Once, many years ago, before cell phones but after we all got answering machines with caller ID, someone dialed my number by mistake. I don’t remember the details exactly, but the gist of it was some man who’d planned to meet his buddy couldn’t make it and wanted to reschedule. Good Samaritan that I was, when I heard the message an hour or so later, I called back the number that popped up on the caller ID to let the guy know he’d dialed the wrong number.
Problem was, he didn’t answer. A woman, presumably his wife, did. I explained the reason for my call, but fumbled when my kind gesture was met by stony silence. After repeating myself several times (why, oh why did I do that?), I hung up.
Obviously, she didn’t buy the he-dialed-the-wrong-number bit.
Since that time, I’ve left well enough alone when someone calls me by mistake. It doesn’t happen too often, but a few days ago I received a message from a man who was quite anxious to talk to his friend. Not in a frightening way, like he was incredibly angry or, worse yet, suicidal, but clearly this conversation was important to him. Still, I didn’t call back. Phone safety is a tricky thing and I only talk to people I know.
An episode of Frasier dealt with this issue of helping strangers in its usual comic way some twenty years ago or so, only Frasier ended up in the police station, busted for solicitation of a female impersonator. Of course the show didn’t end there and Frasier ended up continuing with his practice of kindness to strangers.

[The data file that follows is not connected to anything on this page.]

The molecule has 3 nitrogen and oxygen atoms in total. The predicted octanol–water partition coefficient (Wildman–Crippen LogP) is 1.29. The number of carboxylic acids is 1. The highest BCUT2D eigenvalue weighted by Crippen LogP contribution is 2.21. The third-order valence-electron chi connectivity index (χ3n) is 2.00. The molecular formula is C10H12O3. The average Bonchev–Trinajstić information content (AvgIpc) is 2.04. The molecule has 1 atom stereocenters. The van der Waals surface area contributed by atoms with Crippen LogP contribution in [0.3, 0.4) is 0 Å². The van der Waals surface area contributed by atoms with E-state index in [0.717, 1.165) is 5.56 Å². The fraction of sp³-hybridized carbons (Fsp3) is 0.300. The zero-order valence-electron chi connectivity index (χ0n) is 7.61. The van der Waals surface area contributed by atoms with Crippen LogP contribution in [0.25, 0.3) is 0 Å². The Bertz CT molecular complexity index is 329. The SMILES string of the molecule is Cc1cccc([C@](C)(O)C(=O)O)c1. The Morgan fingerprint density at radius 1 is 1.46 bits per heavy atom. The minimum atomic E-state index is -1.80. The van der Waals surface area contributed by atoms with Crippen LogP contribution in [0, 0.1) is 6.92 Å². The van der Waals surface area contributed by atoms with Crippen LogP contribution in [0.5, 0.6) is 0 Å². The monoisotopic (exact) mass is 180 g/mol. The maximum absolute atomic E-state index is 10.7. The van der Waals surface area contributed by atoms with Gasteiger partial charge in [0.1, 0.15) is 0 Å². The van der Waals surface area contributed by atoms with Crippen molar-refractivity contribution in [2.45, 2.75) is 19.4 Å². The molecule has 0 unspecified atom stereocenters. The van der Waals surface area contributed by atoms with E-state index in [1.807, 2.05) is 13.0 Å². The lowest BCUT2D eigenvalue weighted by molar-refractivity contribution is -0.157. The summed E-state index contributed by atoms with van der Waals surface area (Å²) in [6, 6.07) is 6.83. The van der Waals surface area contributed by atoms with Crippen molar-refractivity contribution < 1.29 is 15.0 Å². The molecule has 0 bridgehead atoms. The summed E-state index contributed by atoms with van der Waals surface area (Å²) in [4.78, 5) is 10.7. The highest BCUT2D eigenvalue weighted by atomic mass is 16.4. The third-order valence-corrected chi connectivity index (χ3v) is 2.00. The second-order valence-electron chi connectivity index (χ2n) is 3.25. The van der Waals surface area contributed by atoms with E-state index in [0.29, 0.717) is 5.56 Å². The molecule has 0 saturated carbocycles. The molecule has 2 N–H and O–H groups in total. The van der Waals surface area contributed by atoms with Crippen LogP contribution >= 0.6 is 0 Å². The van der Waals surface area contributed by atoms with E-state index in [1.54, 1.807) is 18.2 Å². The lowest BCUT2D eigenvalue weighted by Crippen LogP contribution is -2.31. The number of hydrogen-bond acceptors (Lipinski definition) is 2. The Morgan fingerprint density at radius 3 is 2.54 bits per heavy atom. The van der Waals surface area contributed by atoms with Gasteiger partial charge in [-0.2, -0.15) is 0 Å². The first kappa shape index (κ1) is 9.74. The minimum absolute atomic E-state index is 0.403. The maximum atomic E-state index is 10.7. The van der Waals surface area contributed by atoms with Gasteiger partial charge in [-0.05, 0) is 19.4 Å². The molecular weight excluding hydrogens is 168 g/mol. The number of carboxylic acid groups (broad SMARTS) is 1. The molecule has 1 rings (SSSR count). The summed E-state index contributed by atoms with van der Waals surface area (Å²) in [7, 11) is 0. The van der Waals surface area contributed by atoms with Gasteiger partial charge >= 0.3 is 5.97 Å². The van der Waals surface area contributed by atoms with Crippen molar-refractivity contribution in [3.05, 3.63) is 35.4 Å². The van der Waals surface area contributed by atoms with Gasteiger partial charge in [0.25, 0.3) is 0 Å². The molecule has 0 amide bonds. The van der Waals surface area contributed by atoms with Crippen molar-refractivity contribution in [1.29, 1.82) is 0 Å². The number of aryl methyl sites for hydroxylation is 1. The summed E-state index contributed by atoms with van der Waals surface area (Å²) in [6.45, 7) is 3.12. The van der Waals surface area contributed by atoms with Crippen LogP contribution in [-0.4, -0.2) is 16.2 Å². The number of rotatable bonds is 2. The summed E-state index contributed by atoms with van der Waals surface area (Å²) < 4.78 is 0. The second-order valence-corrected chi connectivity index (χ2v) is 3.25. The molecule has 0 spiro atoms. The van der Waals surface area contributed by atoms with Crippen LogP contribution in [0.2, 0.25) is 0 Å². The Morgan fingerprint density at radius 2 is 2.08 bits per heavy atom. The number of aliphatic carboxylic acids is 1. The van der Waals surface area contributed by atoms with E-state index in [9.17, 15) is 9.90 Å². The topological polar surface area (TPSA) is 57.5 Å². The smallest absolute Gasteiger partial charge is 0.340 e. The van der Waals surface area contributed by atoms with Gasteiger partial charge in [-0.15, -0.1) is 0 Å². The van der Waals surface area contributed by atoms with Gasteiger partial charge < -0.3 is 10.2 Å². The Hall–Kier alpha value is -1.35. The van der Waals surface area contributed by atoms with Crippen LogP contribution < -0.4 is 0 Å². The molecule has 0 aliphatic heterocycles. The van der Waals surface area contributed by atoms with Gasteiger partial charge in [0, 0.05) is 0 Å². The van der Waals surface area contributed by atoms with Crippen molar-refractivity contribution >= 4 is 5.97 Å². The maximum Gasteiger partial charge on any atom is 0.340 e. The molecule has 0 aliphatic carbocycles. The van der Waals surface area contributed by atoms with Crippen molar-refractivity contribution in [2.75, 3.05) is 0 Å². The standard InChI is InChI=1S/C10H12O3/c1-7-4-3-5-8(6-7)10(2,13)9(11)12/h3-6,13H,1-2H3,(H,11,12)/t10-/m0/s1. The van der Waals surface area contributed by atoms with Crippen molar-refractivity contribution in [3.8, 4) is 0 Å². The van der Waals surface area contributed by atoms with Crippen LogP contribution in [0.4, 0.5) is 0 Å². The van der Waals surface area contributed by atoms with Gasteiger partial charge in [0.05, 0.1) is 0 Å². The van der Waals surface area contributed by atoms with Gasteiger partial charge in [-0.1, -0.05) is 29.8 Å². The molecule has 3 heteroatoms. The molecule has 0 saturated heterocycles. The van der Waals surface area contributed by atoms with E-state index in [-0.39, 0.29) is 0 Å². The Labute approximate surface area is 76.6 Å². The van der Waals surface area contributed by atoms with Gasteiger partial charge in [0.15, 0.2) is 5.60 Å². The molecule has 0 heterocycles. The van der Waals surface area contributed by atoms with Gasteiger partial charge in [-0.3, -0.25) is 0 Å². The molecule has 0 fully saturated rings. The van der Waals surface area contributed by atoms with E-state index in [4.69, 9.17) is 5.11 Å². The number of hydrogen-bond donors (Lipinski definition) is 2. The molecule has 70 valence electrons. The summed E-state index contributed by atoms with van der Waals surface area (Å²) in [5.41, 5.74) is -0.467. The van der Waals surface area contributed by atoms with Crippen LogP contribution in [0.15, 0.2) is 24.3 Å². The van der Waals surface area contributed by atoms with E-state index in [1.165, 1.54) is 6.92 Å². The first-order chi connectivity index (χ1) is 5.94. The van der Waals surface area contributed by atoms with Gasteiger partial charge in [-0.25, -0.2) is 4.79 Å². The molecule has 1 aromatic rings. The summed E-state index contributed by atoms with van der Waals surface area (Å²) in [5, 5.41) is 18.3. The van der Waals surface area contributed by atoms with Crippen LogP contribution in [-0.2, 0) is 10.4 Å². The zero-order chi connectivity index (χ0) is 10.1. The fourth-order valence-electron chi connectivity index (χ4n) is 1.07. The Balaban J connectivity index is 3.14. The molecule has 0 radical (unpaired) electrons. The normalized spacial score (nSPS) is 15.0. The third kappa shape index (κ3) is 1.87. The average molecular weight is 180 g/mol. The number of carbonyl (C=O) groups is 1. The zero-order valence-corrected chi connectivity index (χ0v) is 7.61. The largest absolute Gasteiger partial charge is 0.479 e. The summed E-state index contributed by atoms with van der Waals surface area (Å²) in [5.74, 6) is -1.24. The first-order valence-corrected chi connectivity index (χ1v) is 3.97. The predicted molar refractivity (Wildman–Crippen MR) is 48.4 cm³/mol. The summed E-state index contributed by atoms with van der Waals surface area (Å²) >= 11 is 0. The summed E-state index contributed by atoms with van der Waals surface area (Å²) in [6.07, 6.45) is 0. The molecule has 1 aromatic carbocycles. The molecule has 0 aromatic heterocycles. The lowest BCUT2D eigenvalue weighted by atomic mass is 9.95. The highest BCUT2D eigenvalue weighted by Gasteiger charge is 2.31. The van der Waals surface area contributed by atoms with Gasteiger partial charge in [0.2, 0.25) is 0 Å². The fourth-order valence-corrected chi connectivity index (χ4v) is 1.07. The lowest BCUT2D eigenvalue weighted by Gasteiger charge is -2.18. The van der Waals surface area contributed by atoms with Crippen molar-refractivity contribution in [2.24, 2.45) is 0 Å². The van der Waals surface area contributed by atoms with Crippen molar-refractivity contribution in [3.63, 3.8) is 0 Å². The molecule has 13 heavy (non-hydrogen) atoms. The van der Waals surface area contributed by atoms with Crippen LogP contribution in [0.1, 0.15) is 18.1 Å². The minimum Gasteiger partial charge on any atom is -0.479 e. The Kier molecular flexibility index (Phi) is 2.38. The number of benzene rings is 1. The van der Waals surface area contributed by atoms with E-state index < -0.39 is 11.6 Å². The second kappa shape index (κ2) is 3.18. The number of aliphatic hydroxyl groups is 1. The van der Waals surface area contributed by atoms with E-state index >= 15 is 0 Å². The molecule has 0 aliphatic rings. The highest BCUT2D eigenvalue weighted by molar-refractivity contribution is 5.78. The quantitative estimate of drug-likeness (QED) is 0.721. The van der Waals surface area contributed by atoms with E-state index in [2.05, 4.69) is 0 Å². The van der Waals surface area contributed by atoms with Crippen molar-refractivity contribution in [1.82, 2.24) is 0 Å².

As do I. One suspicious wife isn’t going to stop me from helping others. However, now that I’m older and wiser, I do put my own safety first. It doesn’t mean I couldn’t be hoodwinked by someone who knows X number of people will help a child in need, but I take care. It’s sad to me that most of us are cautious when it comes to helping those we don’t know, but that’s the way it is.
For now, anyway.
Image credits: People helping people © Bro Vector–stock.adobe.com; Retro telephone © siraanamwong–stock.adobe.com